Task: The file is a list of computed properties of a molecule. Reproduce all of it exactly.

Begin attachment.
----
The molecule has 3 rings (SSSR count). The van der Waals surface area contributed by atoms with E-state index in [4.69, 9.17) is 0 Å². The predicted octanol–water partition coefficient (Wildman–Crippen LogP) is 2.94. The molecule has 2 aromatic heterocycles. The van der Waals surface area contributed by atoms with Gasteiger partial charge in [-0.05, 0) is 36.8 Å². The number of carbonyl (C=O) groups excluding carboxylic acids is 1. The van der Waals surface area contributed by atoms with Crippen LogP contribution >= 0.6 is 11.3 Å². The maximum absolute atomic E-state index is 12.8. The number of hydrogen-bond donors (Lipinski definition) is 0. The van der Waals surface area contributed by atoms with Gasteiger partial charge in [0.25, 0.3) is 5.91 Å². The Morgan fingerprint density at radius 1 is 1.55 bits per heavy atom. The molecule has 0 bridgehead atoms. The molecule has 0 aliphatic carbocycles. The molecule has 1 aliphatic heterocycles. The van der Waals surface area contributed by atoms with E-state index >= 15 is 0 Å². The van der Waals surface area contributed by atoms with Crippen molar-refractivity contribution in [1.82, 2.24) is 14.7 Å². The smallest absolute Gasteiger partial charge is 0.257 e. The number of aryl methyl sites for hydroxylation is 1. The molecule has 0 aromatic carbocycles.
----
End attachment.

The molecule has 3 rings (SSSR count). The van der Waals surface area contributed by atoms with E-state index in [4.69, 9.17) is 0 Å². The predicted octanol–water partition coefficient (Wildman–Crippen LogP) is 2.94. The molecule has 2 aromatic heterocycles. The van der Waals surface area contributed by atoms with Gasteiger partial charge in [-0.05, 0) is 36.8 Å². The number of carbonyl (C=O) groups excluding carboxylic acids is 1. The van der Waals surface area contributed by atoms with Crippen LogP contribution >= 0.6 is 11.3 Å². The maximum absolute atomic E-state index is 12.8. The number of hydrogen-bond donors (Lipinski definition) is 0. The van der Waals surface area contributed by atoms with Gasteiger partial charge in [0.25, 0.3) is 5.91 Å². The Morgan fingerprint density at radius 1 is 1.55 bits per heavy atom. The molecule has 0 bridgehead atoms. The molecule has 0 aliphatic carbocycles. The molecule has 1 aliphatic heterocycles. The van der Waals surface area contributed by atoms with E-state index >= 15 is 0 Å². The van der Waals surface area contributed by atoms with Crippen molar-refractivity contribution in [1.82, 2.24) is 14.7 Å². The smallest absolute Gasteiger partial charge is 0.257 e. The number of aryl methyl sites for hydroxylation is 1. The molecule has 0 aromatic carbocycles.